Talent branding is more than a tagline, it’s a philosophy. It’s not a single sentence, or a series of vague qualities like success or innovation. It’s not bullet points. It’s not something as simple as an image or a color palette. It’s a framework built around the relationship between your organisation and its employees. It’s the promise you make to your workforce. It speaks to everyone, from the CEO to the newest hire, as well as to jobseekers who are approaching your company for the first time. Much like a consumer brand, that sentiment can often be expressed in one sentence that serves as a point of entry for the larger promise within.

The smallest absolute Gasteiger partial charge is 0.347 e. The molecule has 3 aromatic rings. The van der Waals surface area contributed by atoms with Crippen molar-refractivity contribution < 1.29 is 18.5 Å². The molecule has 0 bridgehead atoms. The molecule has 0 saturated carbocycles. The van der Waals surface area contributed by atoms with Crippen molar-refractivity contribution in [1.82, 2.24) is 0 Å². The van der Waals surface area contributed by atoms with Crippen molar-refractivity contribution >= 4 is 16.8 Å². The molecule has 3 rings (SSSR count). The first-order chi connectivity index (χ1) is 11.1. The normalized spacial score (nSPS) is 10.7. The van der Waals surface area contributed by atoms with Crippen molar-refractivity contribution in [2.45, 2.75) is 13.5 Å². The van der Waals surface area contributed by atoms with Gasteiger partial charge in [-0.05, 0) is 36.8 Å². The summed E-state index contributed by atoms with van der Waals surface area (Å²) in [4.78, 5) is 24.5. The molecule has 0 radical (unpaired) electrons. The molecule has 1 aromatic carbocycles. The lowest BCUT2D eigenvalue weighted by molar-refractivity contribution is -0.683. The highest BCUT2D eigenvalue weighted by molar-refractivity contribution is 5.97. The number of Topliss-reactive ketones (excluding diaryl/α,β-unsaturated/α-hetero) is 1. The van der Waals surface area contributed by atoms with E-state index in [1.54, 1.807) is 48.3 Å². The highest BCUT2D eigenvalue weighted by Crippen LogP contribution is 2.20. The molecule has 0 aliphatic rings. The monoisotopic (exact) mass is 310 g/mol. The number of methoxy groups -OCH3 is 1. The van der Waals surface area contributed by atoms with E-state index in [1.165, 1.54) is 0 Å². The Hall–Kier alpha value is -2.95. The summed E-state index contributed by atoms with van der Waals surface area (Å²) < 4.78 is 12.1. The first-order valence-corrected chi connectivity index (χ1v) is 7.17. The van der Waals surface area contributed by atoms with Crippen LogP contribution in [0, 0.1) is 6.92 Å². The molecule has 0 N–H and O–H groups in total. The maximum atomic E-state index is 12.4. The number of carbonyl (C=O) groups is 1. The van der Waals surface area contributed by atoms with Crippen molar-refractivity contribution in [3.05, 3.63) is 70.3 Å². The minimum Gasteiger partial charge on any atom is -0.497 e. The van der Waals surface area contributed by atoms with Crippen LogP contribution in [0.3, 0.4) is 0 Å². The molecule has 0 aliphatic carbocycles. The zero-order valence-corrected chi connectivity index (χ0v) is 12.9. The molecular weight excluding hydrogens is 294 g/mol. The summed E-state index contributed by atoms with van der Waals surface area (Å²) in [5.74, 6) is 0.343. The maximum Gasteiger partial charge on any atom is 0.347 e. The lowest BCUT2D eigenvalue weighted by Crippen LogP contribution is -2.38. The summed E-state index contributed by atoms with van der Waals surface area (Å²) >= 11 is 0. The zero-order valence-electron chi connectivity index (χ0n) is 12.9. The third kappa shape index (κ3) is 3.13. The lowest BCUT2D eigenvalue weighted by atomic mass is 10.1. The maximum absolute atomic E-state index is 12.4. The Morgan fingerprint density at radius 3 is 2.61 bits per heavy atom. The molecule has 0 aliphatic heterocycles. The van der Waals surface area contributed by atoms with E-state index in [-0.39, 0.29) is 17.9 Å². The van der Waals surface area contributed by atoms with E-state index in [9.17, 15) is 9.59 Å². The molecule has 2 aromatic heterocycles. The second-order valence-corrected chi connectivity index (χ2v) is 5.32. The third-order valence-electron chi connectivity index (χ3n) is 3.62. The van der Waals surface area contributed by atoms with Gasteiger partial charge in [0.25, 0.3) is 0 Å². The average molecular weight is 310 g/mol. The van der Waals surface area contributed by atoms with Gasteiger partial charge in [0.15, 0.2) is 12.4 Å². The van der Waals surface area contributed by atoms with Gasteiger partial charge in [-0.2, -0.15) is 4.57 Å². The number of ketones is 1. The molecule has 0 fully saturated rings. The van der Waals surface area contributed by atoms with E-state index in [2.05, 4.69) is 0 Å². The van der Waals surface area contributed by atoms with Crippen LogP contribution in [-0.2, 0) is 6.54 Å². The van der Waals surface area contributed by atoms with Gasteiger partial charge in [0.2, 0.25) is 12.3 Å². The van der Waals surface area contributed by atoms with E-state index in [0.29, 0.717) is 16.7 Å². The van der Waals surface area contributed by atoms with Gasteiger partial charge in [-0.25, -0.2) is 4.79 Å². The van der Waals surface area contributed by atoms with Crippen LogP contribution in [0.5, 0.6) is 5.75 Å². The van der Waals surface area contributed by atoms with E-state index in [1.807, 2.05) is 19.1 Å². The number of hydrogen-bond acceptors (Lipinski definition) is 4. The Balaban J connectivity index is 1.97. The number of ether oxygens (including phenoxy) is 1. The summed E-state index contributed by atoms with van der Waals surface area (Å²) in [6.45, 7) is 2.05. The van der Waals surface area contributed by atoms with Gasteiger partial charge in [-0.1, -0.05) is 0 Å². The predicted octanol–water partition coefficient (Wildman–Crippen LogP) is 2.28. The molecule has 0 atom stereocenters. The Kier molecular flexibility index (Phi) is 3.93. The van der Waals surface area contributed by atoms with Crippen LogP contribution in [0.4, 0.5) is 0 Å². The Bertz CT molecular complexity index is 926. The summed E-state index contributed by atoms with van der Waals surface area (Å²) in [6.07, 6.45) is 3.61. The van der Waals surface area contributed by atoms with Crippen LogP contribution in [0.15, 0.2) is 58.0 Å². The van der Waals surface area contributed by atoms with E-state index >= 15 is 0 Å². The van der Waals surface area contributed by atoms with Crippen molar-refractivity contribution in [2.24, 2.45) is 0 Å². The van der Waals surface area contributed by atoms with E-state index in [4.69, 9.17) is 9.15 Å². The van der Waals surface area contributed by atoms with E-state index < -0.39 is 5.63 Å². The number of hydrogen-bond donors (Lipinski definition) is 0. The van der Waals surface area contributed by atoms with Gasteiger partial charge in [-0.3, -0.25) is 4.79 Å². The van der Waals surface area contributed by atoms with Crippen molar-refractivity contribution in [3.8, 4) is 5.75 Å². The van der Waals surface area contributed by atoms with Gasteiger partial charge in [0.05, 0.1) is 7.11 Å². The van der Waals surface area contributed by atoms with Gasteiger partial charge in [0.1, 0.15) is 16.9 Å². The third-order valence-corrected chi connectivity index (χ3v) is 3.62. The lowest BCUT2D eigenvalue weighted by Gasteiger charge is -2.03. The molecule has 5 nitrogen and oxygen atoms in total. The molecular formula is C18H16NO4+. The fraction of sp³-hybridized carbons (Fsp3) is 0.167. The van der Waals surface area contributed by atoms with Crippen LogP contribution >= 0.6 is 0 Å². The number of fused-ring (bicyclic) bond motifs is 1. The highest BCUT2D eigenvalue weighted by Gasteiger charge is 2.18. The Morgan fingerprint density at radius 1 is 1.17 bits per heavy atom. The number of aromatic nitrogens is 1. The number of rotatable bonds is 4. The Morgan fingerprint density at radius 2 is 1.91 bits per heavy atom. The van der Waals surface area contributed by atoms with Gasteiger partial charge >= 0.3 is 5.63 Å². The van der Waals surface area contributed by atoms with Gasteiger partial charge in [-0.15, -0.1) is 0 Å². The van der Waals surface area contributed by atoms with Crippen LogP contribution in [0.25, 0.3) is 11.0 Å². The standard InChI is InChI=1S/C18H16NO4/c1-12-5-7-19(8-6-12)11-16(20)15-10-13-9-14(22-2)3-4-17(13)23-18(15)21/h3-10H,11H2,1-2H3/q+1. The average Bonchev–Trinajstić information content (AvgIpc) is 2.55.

At Southwest Airlines, it’s, ‘Welcome aboard the flight of your life.’ At IBM, it’s an enticing question, ‘What will you make at IBM?’ At Pepsi, the talent brand is boiled down to one word, ‘Possibilities,’ which is repeated throughout their employee communications.
Talent branding is specific. It’s much more than the overused, underwhelming phrase, ‘Our employees are our most important asset.’ A sentence like that doesn’t set any organisation apart; it has become a time-worn cliché that doesn’t really convey anything.